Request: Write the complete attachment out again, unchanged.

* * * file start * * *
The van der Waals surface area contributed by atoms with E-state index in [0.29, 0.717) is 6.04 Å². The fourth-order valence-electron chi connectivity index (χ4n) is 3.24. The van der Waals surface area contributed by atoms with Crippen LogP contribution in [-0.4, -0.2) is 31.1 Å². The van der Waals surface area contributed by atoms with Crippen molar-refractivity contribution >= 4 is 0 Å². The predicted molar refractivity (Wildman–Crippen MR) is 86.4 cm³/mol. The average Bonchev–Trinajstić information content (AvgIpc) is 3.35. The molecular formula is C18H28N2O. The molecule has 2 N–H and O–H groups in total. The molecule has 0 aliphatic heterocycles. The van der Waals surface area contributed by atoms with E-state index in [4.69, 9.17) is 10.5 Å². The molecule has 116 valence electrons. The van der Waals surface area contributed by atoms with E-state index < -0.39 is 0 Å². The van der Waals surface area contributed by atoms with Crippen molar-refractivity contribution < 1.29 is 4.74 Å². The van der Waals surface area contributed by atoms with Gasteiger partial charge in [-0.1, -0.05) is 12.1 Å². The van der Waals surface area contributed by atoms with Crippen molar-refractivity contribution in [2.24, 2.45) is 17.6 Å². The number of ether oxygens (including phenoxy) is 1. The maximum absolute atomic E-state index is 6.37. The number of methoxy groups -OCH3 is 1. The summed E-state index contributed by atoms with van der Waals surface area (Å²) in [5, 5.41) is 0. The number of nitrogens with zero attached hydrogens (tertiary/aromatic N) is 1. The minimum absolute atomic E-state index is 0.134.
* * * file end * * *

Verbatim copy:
The van der Waals surface area contributed by atoms with E-state index in [0.29, 0.717) is 6.04 Å². The fourth-order valence-electron chi connectivity index (χ4n) is 3.24. The van der Waals surface area contributed by atoms with Crippen LogP contribution in [-0.4, -0.2) is 31.1 Å². The van der Waals surface area contributed by atoms with Crippen molar-refractivity contribution >= 4 is 0 Å². The predicted molar refractivity (Wildman–Crippen MR) is 86.4 cm³/mol. The average Bonchev–Trinajstić information content (AvgIpc) is 3.35. The molecular formula is C18H28N2O. The molecule has 2 N–H and O–H groups in total. The molecule has 0 aliphatic heterocycles. The van der Waals surface area contributed by atoms with E-state index in [4.69, 9.17) is 10.5 Å². The molecule has 116 valence electrons. The van der Waals surface area contributed by atoms with E-state index < -0.39 is 0 Å². The van der Waals surface area contributed by atoms with Crippen molar-refractivity contribution < 1.29 is 4.74 Å². The van der Waals surface area contributed by atoms with Gasteiger partial charge in [-0.1, -0.05) is 12.1 Å². The van der Waals surface area contributed by atoms with Crippen molar-refractivity contribution in [2.24, 2.45) is 17.6 Å². The number of ether oxygens (including phenoxy) is 1. The maximum absolute atomic E-state index is 6.37. The number of methoxy groups -OCH3 is 1. The summed E-state index contributed by atoms with van der Waals surface area (Å²) in [5, 5.41) is 0. The number of nitrogens with zero attached hydrogens (tertiary/aromatic N) is 1. The minimum absolute atomic E-state index is 0.134.